bond paper for paper airplane design 2

Things get a little more confusing when it comes to paper or poster board to make glue up style gliders. These airplanes are a lot of fun but the weight can throw in some variables. First, most poster board or heavy craft paper for scrap booking does not even give a weight (most poster board is about 140lb index stock). When weights are given you might see 65lb or 110lb card stock. These two papers are very similar in thickness and weight. The difference is that the 65lb stock is cover stock and the 110lb is index stock, both of which are sold as card stock. Both varieties along with poster board will work for glued airplanes. The lighter stock may show a little instability if not well trimmed. On many of the craft type paper it may be too thin unless you first glue two pieces together. This would make for a nice paper airplane if two colors are used together. The biggest thing to remember is that the difference between the papers is the thickness and you may have to measure it.

index paper for paper airplane design 1

The last major characteristic to affect aerodynamics is texture. Many of the nice looking (for us with older taste, imitation parchment is nice!) papers available have a texture that can cause a bit of extra drag. This also seems to be the case with paper that I like the feel during folding. For best flight conditions on paper airplanes the paper surface should be smooth but not have a "sticky" coating. The Embassy "Fine Paper" series including the parchment look do make pretty good airplanes. The Riverside "Parchment" paper is also OK. You can see what the packages look like in the photo below.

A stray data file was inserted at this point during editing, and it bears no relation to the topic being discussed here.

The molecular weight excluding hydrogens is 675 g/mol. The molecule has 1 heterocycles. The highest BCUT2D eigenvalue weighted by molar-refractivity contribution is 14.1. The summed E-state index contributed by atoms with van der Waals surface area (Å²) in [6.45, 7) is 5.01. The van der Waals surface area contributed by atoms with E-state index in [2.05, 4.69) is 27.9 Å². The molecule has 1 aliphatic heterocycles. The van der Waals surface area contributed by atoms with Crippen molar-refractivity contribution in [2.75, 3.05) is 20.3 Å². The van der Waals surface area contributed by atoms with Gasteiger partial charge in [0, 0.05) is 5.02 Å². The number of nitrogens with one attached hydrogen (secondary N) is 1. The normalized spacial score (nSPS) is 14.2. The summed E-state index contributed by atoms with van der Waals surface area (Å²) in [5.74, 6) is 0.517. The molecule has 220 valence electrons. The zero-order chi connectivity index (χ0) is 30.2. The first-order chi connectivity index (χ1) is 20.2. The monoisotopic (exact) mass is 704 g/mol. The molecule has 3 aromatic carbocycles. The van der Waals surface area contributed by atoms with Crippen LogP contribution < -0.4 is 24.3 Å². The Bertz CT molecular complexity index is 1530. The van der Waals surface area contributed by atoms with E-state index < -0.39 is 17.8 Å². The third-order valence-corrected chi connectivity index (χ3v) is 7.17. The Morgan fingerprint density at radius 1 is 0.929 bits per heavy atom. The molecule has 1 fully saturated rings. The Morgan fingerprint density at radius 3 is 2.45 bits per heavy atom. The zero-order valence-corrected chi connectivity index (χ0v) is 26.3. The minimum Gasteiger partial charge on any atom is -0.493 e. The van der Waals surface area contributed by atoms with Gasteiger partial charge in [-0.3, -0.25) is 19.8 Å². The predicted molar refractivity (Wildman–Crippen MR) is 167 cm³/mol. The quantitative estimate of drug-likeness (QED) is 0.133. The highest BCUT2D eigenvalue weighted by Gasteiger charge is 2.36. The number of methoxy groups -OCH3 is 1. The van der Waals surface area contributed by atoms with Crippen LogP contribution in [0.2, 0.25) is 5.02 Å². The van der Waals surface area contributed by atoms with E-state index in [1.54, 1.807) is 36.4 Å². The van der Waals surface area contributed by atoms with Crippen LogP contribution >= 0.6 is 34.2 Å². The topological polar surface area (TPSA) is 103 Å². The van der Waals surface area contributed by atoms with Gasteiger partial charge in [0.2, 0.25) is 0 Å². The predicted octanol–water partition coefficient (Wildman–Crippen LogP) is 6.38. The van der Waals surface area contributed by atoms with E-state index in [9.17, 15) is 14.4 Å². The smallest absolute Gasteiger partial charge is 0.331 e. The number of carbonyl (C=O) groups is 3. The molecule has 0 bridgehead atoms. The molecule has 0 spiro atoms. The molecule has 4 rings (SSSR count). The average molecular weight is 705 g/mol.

bond paper for paper airplane design 5

So, at last, I have come to the point of giving my final opinion on the best paper. With the disappearance of "eXtreme colors" the best choice I have found is .... drum roll please...... 24lb Ink Jet Paper like the type shown above from Georgia-Pacific. Yes, it is plain paper, but is also plane paper!!!.
For those who need color you have two choices: Use computer graphics to add some art to your favorite designs or keep looking for that perfect paper.

Section Seperator

Chart compiled by: Micro Format,Ink -- Check out their site for other good data.








(grams/sq meter)

Equivalent 16 40 22 37 33 3.2 .0032 0.081 60.2 gsm
Weight 18 45 24 41 37 3.6 .0036 0.092 67.72 gsm
20 50 28 46 42 3.8 .0038 0.097 75.2 gsm
24 60 33 56 50 4.8 .0048 0.12 90.3 gsm
28 70 39 64 58 5.8 .0058 0.147 105.35 gsm
29 73 40 62 60 6 .0060 0.152 109.11 gsm
31 81 45 73 66 6.1 .0061 0.155 116.63 gsm
35 90 48 80 74 6.2 .0062 0.157 131.68 gsm
36 90 50 82 75 6.8 .0068 0.173 135.45 gsm
39 100 54 90 81 7.2 .0072 0.183 146.73 gsm
40 100 56 93 83 7.3 .0073 0.185 150.5 gsm
43 110 60 100 90 7.4 .0074 0.188 161.78 gsm
44 110 61 102 92 7.6 .0076 0.193 165.55 gsm
47 120 65 108 97 8 .0078 0.198 176.83 gsm
53 135 74 122 110 9 .0085 0.216 199.41 gsm
54 137 75 125 113 9 .009 0.229 203.17 gsm
58 146 80 134 120 9.5 .0092 0.234 218.22 gsm
65 165 90 150 135 10 .0095 0.241 244.56 gsm
67 170 93 156 140 10.5 .010 0.25 252.08 gsm
72 183 100 166 150 11 .011 0.289 270.9 gsm
76 192 105 175 158 13 .013 0.33 285.95 gsm
82 208 114 189 170 14 .014 0.356 308.52 gsm
87 220 120 200 180 15 .015 0.38 312 gsm
105 267 146 244 220 18 .0175 0.445 385.06 gsm

The darker colored boxes above represent the "most common paper weights" for that category.

Normal paper manufacturing tolerance within a paper production run is + or - 5% to 7% caliper

This Table was compiled by Micro Format, Inc.

Copyright 1997-2005 Micro Format, Inc.

This table may be duplicated with permission from Micro Format, Inc.